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It's a pig's life
19 April 2009 ~ 19:00The other night, Mark and I watched a TV programme entitled "My Life As An Animal: Pig." The series of documentaries features humans who actually live in the same habitat, eat the same food, and live the same life as various different animals, such as dogs, horses, seals, etc. I was very interested in the pig show—of course, as I have a real fondness for pigs. As they said in the programme, after humans, apes and dolphins, pigs are the next most intelligent species.
There were two participants in the show, a man and a woman. The man was made to live in a pen with ten pigs on an intensive—i.e. factory-farmed—pig plant. The woman lived on a free-range, organic pig farm where the pigs lived in a field but had a large barn to sleep in at night. These pigs are all slaughtered at twenty-four weeks old and these pigs in the show were fourteen weeks old, i.e. the equivalent of human toddlers.
The man did a lot better in the project than the woman because he really tried to communicate on the pigs' level and interact with them. The woman on the other hand was afraid of the pigs; she kept herself aloof from them. After a few days, the two human actors swapped roles: the man went to the free-range farm and the woman went to the intensive farm.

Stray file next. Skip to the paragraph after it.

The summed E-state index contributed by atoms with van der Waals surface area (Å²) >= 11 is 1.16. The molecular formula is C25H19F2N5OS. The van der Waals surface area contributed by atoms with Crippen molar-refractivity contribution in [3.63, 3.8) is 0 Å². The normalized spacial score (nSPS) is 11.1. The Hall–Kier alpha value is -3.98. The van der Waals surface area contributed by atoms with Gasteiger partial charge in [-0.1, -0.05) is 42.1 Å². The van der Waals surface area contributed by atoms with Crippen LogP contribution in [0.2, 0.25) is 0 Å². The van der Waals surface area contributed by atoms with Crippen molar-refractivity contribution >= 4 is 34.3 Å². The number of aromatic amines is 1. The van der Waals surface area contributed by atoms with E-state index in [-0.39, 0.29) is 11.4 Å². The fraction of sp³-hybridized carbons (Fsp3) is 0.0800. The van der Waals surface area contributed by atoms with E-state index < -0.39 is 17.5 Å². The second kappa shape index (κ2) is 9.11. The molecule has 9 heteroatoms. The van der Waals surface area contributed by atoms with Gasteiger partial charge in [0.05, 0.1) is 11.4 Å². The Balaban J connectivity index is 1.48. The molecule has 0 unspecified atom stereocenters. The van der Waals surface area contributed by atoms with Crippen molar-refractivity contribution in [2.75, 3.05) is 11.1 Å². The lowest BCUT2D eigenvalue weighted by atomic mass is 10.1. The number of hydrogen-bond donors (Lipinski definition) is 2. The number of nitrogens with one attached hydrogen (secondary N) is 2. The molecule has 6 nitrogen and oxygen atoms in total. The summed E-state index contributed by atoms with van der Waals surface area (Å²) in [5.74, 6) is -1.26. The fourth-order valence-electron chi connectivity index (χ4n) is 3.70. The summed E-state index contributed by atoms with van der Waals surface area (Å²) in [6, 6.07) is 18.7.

The pigs were all very curious about the humans entering their environment. They were keen to sniff and feel the new humans with their mouths. The pig's mouth is even more sensitive than a human's hand. When the man gave his pigs some objects to play with—a wooden spoon, a soccer ball and a piece of cloth—they showed a real interest in playing with them. Normally, these pigs are not given any toys to play with despite their high intelligence.
We switched off the show at the point when they were going to show the pigs being slaughtered. Even so, I felt depressed for a couple of days afterwards. To think that these sweet, inquisitive animals are simply bred to feed humans. Pigs make extremely affectionate and loyal pets (we saw a documentary recently where a pet pig saved her owner's life), but because they're so intelligent, it's outrageous that they are treated as a mere commodity for consumption. Domestic pigs on the organic farm act just like wild boar in the woods, digging and rooting, socialising with each other. How can we resign these animals to such a fate?